Vincent Price was another character actor, and the oldest of these three, having been born in 1911. He was also the only American, descended from a child born on the Mayflower. Is it even necessary to go through all the horror movies he did? Mind you, in The Fly, a scary movie about a scientist who invents a teleport which leaves him with a fly head and arm, he played the man’s non-villainous brother-in-law. In The Ten Commandments he played Baka, the very nasty Egyptian killed by Moses before his exile. Well, he had to be killed. He was about to whip John Derek and rape Debra Paget, wasn’t he? Oddly, the film I remember most was The Tower Of London, in which he played Richard III. I saw the film with the Richard III Society, sitting with my friends Anne and Helene. While the rest of the group was bristling at the treatment of Richard as a villain, the three of us were rolling around laughing. And at least this Richard did love his wife. George of Clarence, the one who ends up drowned in a barrel of wine, was a nasty piece of work historically, but in The Tower Of London he was shown as an over-the-top character who minced around carrying a lap dog. 

Finally, in this post, there is Harlan Ellison, who has just celebrated his 84th birthday on May 27. I have read some of his short fiction and have his historic anthology Dangerous Visions, and I got to hear him speak at a Sydney SF convention in the 1980s. I remember him telling us in his Guest of Honour speech that we ought to be supporting our own writers, which, of course, we should be. That was before the days of the Internet and well before most of our local small presses took off, to publish science fiction rather than Fat Fantasy Trilogies. He was wanting to do something Australian-themed at the time, but it never happened. In the 1960s, he wrote an episode of the original Star Trek,  “City On The Edge Of Forever”. It was a beautiful episode which won a Hugo Award... and only one line of it was not rewritten... Oh, dear. As a writer, I feel for him! I did read his original script - which also won an award - but have to say I prefer the TV version. For one thing, I can’t imagine Kirk saying to Spock, “I should have left you for the mob!” It was a lovely script, but it wasn’t Star Trek, IMO.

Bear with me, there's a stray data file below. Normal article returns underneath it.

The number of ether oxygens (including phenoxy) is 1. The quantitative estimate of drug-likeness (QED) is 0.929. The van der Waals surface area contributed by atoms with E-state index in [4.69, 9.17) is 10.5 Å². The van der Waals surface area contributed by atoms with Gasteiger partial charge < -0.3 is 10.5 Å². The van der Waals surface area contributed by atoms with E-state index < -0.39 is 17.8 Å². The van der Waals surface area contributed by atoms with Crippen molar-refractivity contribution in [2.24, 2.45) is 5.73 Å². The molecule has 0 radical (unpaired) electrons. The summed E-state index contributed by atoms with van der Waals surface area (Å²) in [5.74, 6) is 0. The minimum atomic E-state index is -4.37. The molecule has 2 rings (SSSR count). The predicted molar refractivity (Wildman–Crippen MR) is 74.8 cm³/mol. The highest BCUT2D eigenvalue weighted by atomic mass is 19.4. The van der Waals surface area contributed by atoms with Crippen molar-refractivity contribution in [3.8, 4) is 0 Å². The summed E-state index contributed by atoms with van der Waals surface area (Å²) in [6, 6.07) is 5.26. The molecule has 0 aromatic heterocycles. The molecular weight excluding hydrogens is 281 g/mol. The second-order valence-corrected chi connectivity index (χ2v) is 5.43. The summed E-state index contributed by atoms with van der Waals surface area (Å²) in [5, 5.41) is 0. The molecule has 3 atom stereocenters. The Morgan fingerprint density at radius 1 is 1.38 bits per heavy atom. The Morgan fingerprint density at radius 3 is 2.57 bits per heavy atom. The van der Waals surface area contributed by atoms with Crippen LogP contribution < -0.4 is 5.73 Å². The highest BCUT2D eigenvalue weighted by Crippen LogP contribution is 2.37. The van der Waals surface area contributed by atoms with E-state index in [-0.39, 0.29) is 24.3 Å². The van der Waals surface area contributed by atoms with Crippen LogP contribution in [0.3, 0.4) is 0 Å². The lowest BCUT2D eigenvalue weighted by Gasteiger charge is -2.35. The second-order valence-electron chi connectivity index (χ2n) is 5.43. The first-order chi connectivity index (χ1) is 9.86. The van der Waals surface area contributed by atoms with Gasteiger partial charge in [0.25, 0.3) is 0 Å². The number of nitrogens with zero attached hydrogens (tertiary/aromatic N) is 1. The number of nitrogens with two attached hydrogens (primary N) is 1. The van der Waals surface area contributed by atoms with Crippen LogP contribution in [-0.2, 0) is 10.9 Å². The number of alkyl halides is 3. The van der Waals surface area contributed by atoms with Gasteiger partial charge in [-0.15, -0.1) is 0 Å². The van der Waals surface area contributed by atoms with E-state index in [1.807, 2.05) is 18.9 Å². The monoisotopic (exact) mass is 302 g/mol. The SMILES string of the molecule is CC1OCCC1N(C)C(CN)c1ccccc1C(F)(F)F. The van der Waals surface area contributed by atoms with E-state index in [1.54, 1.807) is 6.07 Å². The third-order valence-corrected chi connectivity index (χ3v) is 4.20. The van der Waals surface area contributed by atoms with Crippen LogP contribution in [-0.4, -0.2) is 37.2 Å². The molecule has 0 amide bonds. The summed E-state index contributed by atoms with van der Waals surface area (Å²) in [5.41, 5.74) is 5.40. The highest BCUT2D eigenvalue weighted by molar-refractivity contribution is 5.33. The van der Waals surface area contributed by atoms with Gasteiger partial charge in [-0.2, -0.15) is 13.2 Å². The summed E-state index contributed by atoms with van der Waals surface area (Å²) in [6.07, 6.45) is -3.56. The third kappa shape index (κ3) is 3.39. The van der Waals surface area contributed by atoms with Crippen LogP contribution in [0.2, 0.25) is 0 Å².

In later years, he was story editor for the very good Twilight Zone remake and Babylon 5. I remember a couple of the episodes were based on stories by him. On Babylon 5, he not only did the story editing, he played some cameo roles. My favourite was when he played as a computer with a New York Jewish accent - the computer had a personality which drove security chief Garibaldi crazy! So, if he hadn’t become a writer, perhaps he could have had a career in acting? Maybe, but if that had happened, there is a lot of amazing science fiction we would never have had. No - that is one alternative universe I can do without. 


AJ Blythe said...

Gah, I don't know any of these people (although I have seen some of the movies listed).

Sue Bursztynski said...

You don’t even know those three actors? Really? :)

AJ Blythe said...

No *shaking head sadly*. I know I should, and I'd probably recognise them if I saw their picture, but their names don't ring any bells.

Sue Bursztynski said...

I probably should have found pictures that were public domain, but I wanted to post right away and you can’t, for some reason, insert photos into Blogger on an iPad. I do recommend you have a Hammer Horror afternoon, perhaps with your Barbarians, and enjoy. They’re classic movies.

Maria Behar said...